When you come to the end of your life and stand before God what question do you think He will ask? None of us know for sure, but I believe God will ask us, “did you believe that I loved you?” Now I know God doesn’t have to ask us anything since He is all knowing, but I’m simply trying to make a point. Our relationship between God and us is based upon His love and our acceptance of His forgiveness, grace and goodness.

Over the years I have noticed that most people who reject God reject a God that is man-made and not the God of scripture. Let me explain what I mean. I grew up in a denomination that had an overemphasis on Christian living and church standards. For many young people growing up within that church denomination all they knew about God was a series of rules and regulations. Most young people could tell you the do’s and don’ts of the church, but few could talk about their personal relationship with the God who loves them. When these young people grew older they rejected the church and walked away from it because they saw it as irrelevant and out of touch with their world. When I talk to those people who walked away from God in their teens I’ve noticed they are still frustrated and angry with the God of that particular denomination. For them God is still the God of “you can’t do that”, but the tragic aspect is that many of these people have moved so far away from God that they now are bitter against Christianity.

What would happen if, as Christians, we taught God loves you unconditionally? What if we could say to the broken and defeated people of this world that God cares for you and that love He has for you is not based on anything you can do or be, but instead upon His overflowing desire to see you happy and live for all eternity? What if we went on to tell people that this gift of being free from the burden of guilt and sin and the offer of eternal life are all free? What would happen if we said that all people have to do to receive these unfathomable gifts is to believe God loves them and took the penalty of sin upon Himself so they can have freedom and newness of life?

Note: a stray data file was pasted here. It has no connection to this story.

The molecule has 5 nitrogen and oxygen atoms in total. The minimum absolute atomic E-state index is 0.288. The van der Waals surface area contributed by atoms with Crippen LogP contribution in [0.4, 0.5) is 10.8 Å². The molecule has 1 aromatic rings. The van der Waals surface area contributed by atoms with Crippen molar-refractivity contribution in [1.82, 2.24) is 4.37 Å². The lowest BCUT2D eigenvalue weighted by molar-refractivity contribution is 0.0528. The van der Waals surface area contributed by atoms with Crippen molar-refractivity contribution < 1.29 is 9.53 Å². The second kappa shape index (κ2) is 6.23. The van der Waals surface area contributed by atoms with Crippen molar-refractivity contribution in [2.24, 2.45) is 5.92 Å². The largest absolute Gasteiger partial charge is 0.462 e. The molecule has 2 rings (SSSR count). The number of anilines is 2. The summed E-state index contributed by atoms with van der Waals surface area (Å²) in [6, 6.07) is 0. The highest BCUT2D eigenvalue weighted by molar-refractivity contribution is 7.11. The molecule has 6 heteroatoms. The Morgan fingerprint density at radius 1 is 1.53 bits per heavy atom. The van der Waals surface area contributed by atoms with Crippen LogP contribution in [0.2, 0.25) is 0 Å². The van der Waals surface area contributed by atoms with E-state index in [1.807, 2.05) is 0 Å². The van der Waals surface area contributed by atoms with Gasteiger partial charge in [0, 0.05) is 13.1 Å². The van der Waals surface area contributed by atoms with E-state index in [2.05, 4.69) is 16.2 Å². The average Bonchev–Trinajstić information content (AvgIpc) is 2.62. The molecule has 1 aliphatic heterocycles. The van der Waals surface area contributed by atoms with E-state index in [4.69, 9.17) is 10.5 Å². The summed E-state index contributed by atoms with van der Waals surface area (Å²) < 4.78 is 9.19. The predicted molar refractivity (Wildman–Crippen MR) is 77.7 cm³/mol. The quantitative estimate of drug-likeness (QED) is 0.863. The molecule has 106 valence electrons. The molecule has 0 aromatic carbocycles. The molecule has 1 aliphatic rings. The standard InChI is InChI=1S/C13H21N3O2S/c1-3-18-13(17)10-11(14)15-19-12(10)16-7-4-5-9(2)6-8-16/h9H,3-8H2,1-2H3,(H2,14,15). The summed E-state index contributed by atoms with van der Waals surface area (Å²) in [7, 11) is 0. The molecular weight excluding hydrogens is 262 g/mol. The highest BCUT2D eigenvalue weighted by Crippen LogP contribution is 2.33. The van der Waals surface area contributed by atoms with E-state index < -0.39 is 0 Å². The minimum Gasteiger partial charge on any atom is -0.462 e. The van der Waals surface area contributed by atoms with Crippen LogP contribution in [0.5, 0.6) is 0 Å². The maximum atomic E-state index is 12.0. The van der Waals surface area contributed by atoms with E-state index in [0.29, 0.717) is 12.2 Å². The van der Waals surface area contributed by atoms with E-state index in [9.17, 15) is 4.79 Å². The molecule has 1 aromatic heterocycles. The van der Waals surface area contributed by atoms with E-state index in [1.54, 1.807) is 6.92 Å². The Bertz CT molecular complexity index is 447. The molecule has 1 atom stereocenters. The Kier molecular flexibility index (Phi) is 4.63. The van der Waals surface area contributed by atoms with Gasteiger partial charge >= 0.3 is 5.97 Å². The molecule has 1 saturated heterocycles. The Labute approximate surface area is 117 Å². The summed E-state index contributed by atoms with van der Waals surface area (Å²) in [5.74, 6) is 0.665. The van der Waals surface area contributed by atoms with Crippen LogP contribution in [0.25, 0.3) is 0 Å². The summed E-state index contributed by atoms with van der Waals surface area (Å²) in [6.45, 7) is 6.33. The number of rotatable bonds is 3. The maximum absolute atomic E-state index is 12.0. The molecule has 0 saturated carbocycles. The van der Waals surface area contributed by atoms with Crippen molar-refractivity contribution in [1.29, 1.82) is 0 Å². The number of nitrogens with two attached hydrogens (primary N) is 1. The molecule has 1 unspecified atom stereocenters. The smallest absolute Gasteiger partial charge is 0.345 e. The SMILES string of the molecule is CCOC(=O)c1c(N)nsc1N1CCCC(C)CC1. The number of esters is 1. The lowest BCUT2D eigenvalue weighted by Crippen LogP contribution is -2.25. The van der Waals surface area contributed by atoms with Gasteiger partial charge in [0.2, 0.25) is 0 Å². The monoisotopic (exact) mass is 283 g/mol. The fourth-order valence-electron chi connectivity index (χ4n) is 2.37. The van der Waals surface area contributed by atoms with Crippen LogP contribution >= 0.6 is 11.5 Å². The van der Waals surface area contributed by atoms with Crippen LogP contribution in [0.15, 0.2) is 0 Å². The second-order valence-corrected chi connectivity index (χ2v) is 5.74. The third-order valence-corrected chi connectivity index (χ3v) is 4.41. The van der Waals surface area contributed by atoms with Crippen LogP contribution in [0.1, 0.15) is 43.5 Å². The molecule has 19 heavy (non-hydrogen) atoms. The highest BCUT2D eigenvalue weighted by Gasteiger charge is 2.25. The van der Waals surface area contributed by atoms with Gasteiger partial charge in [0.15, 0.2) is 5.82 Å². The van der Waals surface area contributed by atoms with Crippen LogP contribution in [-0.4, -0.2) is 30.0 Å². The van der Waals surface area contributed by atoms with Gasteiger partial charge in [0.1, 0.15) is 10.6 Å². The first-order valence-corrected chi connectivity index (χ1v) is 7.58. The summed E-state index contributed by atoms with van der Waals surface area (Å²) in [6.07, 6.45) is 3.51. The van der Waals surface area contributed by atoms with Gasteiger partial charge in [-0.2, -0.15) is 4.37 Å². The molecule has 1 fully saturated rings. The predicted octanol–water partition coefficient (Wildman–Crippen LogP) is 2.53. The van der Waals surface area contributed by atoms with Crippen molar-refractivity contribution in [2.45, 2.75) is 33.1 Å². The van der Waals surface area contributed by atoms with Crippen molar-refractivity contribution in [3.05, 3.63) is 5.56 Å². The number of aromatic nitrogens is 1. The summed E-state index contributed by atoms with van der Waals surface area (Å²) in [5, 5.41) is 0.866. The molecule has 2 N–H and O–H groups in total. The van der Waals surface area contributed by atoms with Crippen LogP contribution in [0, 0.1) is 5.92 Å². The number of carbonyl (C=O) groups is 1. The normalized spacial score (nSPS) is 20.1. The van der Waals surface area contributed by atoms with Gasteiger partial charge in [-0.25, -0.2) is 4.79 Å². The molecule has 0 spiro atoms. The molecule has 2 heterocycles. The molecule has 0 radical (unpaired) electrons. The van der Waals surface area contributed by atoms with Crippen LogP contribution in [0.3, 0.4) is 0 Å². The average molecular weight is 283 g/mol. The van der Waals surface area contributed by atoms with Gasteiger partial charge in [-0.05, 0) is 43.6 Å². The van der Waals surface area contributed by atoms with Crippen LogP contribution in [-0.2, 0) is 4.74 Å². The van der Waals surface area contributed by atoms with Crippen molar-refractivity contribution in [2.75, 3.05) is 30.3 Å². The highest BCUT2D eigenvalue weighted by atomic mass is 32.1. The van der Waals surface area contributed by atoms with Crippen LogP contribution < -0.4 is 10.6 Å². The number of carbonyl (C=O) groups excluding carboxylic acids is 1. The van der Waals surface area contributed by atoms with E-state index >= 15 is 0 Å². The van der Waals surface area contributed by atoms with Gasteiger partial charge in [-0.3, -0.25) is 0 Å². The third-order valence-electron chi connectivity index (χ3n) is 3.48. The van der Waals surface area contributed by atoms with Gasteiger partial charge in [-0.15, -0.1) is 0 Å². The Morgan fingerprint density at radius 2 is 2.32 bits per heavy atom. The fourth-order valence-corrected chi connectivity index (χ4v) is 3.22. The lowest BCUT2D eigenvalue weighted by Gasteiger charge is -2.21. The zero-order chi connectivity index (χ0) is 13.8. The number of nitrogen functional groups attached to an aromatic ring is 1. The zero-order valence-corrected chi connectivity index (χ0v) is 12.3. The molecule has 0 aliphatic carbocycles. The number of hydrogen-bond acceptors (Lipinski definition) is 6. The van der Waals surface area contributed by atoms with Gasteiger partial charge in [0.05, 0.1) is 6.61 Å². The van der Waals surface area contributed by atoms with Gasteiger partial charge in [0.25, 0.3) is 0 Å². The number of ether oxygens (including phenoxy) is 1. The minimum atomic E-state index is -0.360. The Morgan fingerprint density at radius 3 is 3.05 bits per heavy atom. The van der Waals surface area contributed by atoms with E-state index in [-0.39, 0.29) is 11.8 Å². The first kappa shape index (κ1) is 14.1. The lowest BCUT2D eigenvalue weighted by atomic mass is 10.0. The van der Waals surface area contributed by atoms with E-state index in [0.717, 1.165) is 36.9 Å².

Since all the questions in the previous paragraph are true and we can state them in all honesty, then the greater question is why don’t we invite people to know the God who loves them with all His heart? Over this Christmas season I have been thinking about this question and I am not sure I like the answers to that question.

What if for some churches the desire to see people accept Jesus into their life is not as important as becoming a member of that particular church? The church benefits when people join because there are more offerings, the pastor has another baptism under his belt, and there are new workers to keep the church structure functioning. I know this is a bit cynical, but I believe it is true in many cases. Have you ever wondered why some churches have very distinctive doctrines, teachings and standards? Is it because their church is more blessed than other churches, or the people of those churches are smarter than other people? I don’t think so, and regardless of how dedicated the church is to those distinctive teachings those teachings keep people from church shopping, because the member in the pew believes that only the church he/she is attending now has the truth.

I don’t think any of this is intentional or planned but the very nature of how churches function causes the problems. When we tell teenagers that wearing jewelry is displeasing to God and makes God sad what kind of message are we portraying concerning God? The young person looks around and sees everyone else wearing jewelry and comes to the conclusion that everyone else in the community is either hurting God or there is something wrong with what the church is teaching them. Either way the person is left confused and upset with the church and God.

Let me ask one last question, what would happen if our goal in life were to introduce people to the God who loves them and that they could love back? I know there are people who are reading this and are jumping up and down in frustration with me for making the gospel so simple. They are saying that I have cheapened the Gospel and made it sound like there is no need for Christian growth. What I am saying is that when a person knows the God who loves them their heart is filled with joy and they live a life that is not rule based, but Christ filled.

This coming year l am going to encourage as many people as I possibly can to get to know the God who loves them and that longs for their love in return. I want to introduce people to the God of the Bible who died for them that they can have eternal life. Is there anything so horribly wrong with that?